Terje Aasland said Norway plans to limit electricity exports because the hydropower reservoirs used to generate 90 per cent of its supplies are low.
    He told energy news site Montel: “We are looking at how to limit exports in situations where reservoir filling becomes critically low.

    “Then we must secure enough power for our national consumption.”

    Certainly seems to be an unusual drought going on in Europe at the moment, with French nuke plants short of cooling water and German barges unable to use the Rhine. I haven’t been looking at the reason for it, although there’ve been a few weather events that appeared jet stream related, like that heatwave they were squeaking about last month.


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  157. IS AUSTRALIA READY FOR AN INDIGENOUS VOICE TO PARLIAMENT?
    YES 20 %
    NO 80 %
    1821 votes

    Would they press on at this rate?

    As Australian’s get crunched by utilities and home repayments, their tolerance for this shit will drop even further.

    Normally, 10% of the population could be expected to jump on any stupid idea, with decades of Marxist indoctrination, you can stretch that a further 10%.


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  158. Outspoken Transport Minister David Elliott says he will withdraw from the deputy Liberal leadership contest if rival contender Treasurer Matt Kean steps aside for a female candidate

    Yikes, dumb & dumber…

    In the words of Emperor Palpatine, NSW “you are doomed”…


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  159. I haven’t been looking at the reason for it, although there’ve been a few weather events that appeared jet stream related, like that heatwave they were squeaking about last month.

    If only Oli was looking.


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  160. They’ll end up killing someone, lotocoti. It will take a death on the field to bring people to their senses.

    It’s like a lot of the stupidness.

    Like putting females into Infantry Battalion’s, etc.

    They drone endlessly about stopping violence against women, but then push them into the most violent occupations and sports, and demand they be thought of as no different to their male counterparts.

    You either believe women should be protected from the practices and instincts of the stronger sex, or you accept that they are no different and that occasionally their behaviour warrants them being dragged out of the boozer for a bit of ‘dead ground counselling’.

    If you want to pound into your soldiers that a wounded women should be left to her own devices during a fire through (as is expected by males), and demand they mix it up with boys during ‘milling’, then don’t be surprised when such indoctrination overflows into civilian life, and the long tradition of chivalry disintegrates.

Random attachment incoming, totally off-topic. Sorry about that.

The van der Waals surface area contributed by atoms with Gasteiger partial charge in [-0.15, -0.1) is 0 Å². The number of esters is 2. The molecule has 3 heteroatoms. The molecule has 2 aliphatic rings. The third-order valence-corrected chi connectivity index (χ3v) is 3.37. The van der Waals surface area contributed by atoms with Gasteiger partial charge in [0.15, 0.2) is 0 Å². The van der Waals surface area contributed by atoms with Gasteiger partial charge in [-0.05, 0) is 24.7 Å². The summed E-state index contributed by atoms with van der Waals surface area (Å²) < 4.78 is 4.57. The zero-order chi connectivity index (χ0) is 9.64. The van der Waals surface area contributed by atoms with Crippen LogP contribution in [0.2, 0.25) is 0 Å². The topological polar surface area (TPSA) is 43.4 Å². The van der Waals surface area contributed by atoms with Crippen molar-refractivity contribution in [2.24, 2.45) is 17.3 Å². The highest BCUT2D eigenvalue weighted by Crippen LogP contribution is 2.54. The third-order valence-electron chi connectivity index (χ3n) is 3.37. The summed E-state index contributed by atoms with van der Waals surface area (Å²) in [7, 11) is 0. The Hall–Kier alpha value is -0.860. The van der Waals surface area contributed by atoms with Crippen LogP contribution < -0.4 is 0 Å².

They can’t have it both ways.

    Women who want to be men, don’t fully understand what being a man entails…and vice versa.


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  161. Amazing if this happens.

    Andrew Bailey would be told to abandon the Bank of England’s 2pc inflation target under a radical plan to reform its mandate and boost the economy.

    Mr Bailey, the Bank’s Governor, may be ordered to target nominal GDP in future – the size of the economy in cash terms – instead of seeking to keep inflation at 2pc, under plans being floated by allies of the Tory leadership frontrunner Liz Truss.



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  162. Women who want to be men, don’t fully understand what being a man entails…and vice versa.

    The only women who want to be men are the radical feminists, who’ve just found out they’ve been relegated to the ladies auxiliary by those at the top of the leftist totem pole, the male poofter industrial complex, who, fresh from their victory in the poofter marriage campaign, just invented the trans rights movement primarily to break down the barriers for pedophiles lusting after young children.

    As Calli says, the madness of trying to reverse gender roles will end only after a male poofter pretending to be female kills someone on the sports field.


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  163. They drone endlessly about stopping violence against women, but then push them into the most violent occupations and sports, and demand they be thought of as no different to their male counterparts.

    This shows the true motives of cultural marxists- it’s all about turning society upside down. A very fine scholar (as opposed at a marxist don) said to me in 1986 that the world had been turned upside down, that what had been considered undesirable was now celebrated.